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Twelve-Month Follow-up of Lumbar Spine Range of Motion Following Intervertebral Disc Replacement Using Radiostereometric Analysis

Nathaniel R. Ordway, MS, PE,1 Amir H. Fayyazi, MD,2 Celeste Abjornson, PhD,3 Jerry Calabrese, RT(R), CDT,1 Soo-An Park, MD,1 Bruce Fredrickson, MD,1 Kenneth Yonemura, MD,4 Hansen A. Yuan, MD1

1Department of Orthopedic Surgery, SUNY Upstate Medical University 2VSAS Orthopaedics, Institute for Advanced Healthcare 3Synthes Spine 4Departments of Neurosurgery and Orthopedics, University of Utah

Abstract 

Background

Many clinical studies have focused on clinical pain scores and less on kinematics following intervertebral disc replacement. Although flexion and extension of the motion segment can be measured on lateral X-rays, measuring lateral bending and axial rotation of the device is extremely difficult on plain radiography. This study was designed to measure, using radiostereometric analysis (RSA), the postoperative range of motion of the spinal segment following placement of ProDisc-L interbody device (Synthes Spine, West Chester, Pennsylvania).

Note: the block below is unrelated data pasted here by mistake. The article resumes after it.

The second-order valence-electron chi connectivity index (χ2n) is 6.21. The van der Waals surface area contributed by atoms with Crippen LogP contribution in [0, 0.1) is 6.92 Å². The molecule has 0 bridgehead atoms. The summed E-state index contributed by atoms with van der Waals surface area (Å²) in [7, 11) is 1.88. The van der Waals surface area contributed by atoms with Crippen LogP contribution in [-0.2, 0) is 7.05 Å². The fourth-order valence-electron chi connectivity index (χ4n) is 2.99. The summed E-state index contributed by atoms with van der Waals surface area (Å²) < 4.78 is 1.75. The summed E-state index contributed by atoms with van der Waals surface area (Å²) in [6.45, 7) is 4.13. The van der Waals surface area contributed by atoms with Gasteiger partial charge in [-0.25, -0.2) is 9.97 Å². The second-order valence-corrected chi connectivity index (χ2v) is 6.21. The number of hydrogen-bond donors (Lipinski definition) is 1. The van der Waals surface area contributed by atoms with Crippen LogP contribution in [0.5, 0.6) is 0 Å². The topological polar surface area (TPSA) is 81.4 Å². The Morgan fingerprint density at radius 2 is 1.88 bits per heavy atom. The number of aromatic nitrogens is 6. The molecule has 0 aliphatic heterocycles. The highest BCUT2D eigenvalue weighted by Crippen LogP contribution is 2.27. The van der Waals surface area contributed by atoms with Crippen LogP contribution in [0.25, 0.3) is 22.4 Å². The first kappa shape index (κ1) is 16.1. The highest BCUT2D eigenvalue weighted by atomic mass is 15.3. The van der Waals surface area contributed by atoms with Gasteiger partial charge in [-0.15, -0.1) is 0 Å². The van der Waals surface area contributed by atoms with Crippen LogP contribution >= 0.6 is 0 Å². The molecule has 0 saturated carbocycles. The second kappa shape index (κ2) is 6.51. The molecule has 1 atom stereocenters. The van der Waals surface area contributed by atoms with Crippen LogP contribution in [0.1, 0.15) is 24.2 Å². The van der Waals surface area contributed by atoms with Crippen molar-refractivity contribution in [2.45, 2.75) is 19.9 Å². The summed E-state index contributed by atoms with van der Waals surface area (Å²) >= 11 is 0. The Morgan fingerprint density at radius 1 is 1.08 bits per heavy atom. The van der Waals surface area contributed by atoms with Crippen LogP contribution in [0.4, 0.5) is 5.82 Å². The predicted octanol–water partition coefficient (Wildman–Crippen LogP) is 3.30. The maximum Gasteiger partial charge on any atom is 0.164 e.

Methods

Twelve patients (15 discs) with a ProDisc-L intervertebral disc replacement were followed postoperatively at 1.5, 3, 6, and 12 months with both clinical and RSA examinations. For follow-up RSA analysis, 4 to 5 tantalum beads were inserted into the vertebrae adjacent to the surgical level during surgery. Standing biplanar films were collected during follow-up, and the ranges of motion (ROM) (sagittal and coronal bending) of the adjacent vertebrae were determined by RSA.

Results

Based on the clinical surveys, this group of patients had similar outcomes compared to larger clinical populations. The flexion/extension ROM with the disc replacement averaged 2.5° at 6 weeks and increased over the follow-up period to 6.6° at 6 months. The lateral bending ROM with the disc replacement remained consistent over the 4 time points and averaged 3.0°. The motion at the level of the L4-5 vertebrae following disc replacement was greater across all time points than the motion at the L5-S1 level for both sagittal (5.9° versus 2.1°) and coronal (4.2° versus 0.6°) bending.

Conclusions

In this study, the amount of RSA-measured segmental flexion/extension ROM for those with disc replacement was similar to other studies using plain radiography. In lateral bending, the amount of motion with disc replacement was less than the typical 6°–16° reported for normal ROM.

Clinical Relevance

This is the first published study evaluating the in vivo kinematics of artificial disc replacement using RSA.

Volume 2 Issue 1
doi: 
10.1016/S1935-9810(08)70012-4